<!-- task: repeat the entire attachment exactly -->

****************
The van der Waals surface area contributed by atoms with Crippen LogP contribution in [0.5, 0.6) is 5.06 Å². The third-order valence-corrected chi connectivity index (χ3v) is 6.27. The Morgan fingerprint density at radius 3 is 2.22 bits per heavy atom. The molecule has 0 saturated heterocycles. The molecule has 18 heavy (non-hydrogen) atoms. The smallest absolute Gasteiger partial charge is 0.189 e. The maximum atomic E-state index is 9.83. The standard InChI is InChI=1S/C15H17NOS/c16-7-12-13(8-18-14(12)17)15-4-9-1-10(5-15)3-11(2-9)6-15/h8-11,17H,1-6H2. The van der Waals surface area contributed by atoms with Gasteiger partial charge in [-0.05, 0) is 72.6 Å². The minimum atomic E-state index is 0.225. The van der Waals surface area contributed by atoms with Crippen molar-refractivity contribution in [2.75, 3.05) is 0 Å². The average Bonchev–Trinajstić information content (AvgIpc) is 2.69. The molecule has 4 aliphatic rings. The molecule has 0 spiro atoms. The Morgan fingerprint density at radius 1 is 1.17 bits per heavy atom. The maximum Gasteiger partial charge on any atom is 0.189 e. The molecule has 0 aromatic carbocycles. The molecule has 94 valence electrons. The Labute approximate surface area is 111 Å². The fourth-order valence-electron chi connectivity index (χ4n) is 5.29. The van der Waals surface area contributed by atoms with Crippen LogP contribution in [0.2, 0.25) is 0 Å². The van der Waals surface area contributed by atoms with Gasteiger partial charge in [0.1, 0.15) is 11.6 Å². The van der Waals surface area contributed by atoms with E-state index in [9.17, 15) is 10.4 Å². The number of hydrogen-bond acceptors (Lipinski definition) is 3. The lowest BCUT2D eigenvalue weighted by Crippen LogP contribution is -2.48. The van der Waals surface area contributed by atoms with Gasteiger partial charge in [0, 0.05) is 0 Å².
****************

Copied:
The van der Waals surface area contributed by atoms with Crippen LogP contribution in [0.5, 0.6) is 5.06 Å². The third-order valence-corrected chi connectivity index (χ3v) is 6.27. The Morgan fingerprint density at radius 3 is 2.22 bits per heavy atom. The molecule has 0 saturated heterocycles. The molecule has 18 heavy (non-hydrogen) atoms. The smallest absolute Gasteiger partial charge is 0.189 e. The maximum atomic E-state index is 9.83. The standard InChI is InChI=1S/C15H17NOS/c16-7-12-13(8-18-14(12)17)15-4-9-1-10(5-15)3-11(2-9)6-15/h8-11,17H,1-6H2. The van der Waals surface area contributed by atoms with Gasteiger partial charge in [-0.05, 0) is 72.6 Å². The minimum atomic E-state index is 0.225. The van der Waals surface area contributed by atoms with Crippen molar-refractivity contribution in [2.75, 3.05) is 0 Å². The average Bonchev–Trinajstić information content (AvgIpc) is 2.69. The molecule has 4 aliphatic rings. The molecule has 0 spiro atoms. The Morgan fingerprint density at radius 1 is 1.17 bits per heavy atom. The maximum Gasteiger partial charge on any atom is 0.189 e. The molecule has 0 aromatic carbocycles. The molecule has 94 valence electrons. The Labute approximate surface area is 111 Å². The fourth-order valence-electron chi connectivity index (χ4n) is 5.29. The van der Waals surface area contributed by atoms with Crippen LogP contribution in [0.2, 0.25) is 0 Å². The van der Waals surface area contributed by atoms with Gasteiger partial charge in [0.1, 0.15) is 11.6 Å². The van der Waals surface area contributed by atoms with E-state index in [9.17, 15) is 10.4 Å². The number of hydrogen-bond acceptors (Lipinski definition) is 3. The lowest BCUT2D eigenvalue weighted by Crippen LogP contribution is -2.48. The van der Waals surface area contributed by atoms with Gasteiger partial charge in [0, 0.05) is 0 Å².